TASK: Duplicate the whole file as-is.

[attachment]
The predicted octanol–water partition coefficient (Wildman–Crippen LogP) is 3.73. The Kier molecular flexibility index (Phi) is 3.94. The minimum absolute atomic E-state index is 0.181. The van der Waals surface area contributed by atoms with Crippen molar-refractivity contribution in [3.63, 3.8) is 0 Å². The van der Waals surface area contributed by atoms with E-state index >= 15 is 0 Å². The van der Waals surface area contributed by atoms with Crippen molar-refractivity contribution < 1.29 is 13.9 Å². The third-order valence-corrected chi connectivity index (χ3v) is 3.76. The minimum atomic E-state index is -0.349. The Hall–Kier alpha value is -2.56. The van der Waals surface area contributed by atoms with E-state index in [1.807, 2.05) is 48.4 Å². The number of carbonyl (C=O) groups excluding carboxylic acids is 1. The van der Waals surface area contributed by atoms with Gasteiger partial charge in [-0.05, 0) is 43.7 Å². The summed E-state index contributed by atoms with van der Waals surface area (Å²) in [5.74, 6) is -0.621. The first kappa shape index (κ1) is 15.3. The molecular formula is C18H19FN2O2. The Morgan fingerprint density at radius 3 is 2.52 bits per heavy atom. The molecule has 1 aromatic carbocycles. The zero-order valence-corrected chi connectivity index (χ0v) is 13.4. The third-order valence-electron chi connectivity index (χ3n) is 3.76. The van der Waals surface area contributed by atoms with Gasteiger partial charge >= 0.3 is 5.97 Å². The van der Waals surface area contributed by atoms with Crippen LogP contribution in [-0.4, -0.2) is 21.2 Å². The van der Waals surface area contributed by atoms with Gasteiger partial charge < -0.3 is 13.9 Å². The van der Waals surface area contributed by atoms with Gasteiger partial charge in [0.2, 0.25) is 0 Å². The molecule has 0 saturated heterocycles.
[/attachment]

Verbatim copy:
The predicted octanol–water partition coefficient (Wildman–Crippen LogP) is 3.73. The Kier molecular flexibility index (Phi) is 3.94. The minimum absolute atomic E-state index is 0.181. The van der Waals surface area contributed by atoms with Crippen molar-refractivity contribution in [3.63, 3.8) is 0 Å². The van der Waals surface area contributed by atoms with E-state index >= 15 is 0 Å². The van der Waals surface area contributed by atoms with Crippen molar-refractivity contribution < 1.29 is 13.9 Å². The third-order valence-corrected chi connectivity index (χ3v) is 3.76. The minimum atomic E-state index is -0.349. The Hall–Kier alpha value is -2.56. The van der Waals surface area contributed by atoms with E-state index in [1.807, 2.05) is 48.4 Å². The number of carbonyl (C=O) groups excluding carboxylic acids is 1. The van der Waals surface area contributed by atoms with Gasteiger partial charge in [-0.05, 0) is 43.7 Å². The summed E-state index contributed by atoms with van der Waals surface area (Å²) in [5.74, 6) is -0.621. The first kappa shape index (κ1) is 15.3. The molecular formula is C18H19FN2O2. The Morgan fingerprint density at radius 3 is 2.52 bits per heavy atom. The molecule has 1 aromatic carbocycles. The zero-order valence-corrected chi connectivity index (χ0v) is 13.4. The third-order valence-electron chi connectivity index (χ3n) is 3.76. The van der Waals surface area contributed by atoms with Gasteiger partial charge >= 0.3 is 5.97 Å². The van der Waals surface area contributed by atoms with Crippen LogP contribution in [-0.4, -0.2) is 21.2 Å². The van der Waals surface area contributed by atoms with Gasteiger partial charge < -0.3 is 13.9 Å². The van der Waals surface area contributed by atoms with Gasteiger partial charge in [0.2, 0.25) is 0 Å². The molecule has 0 saturated heterocycles.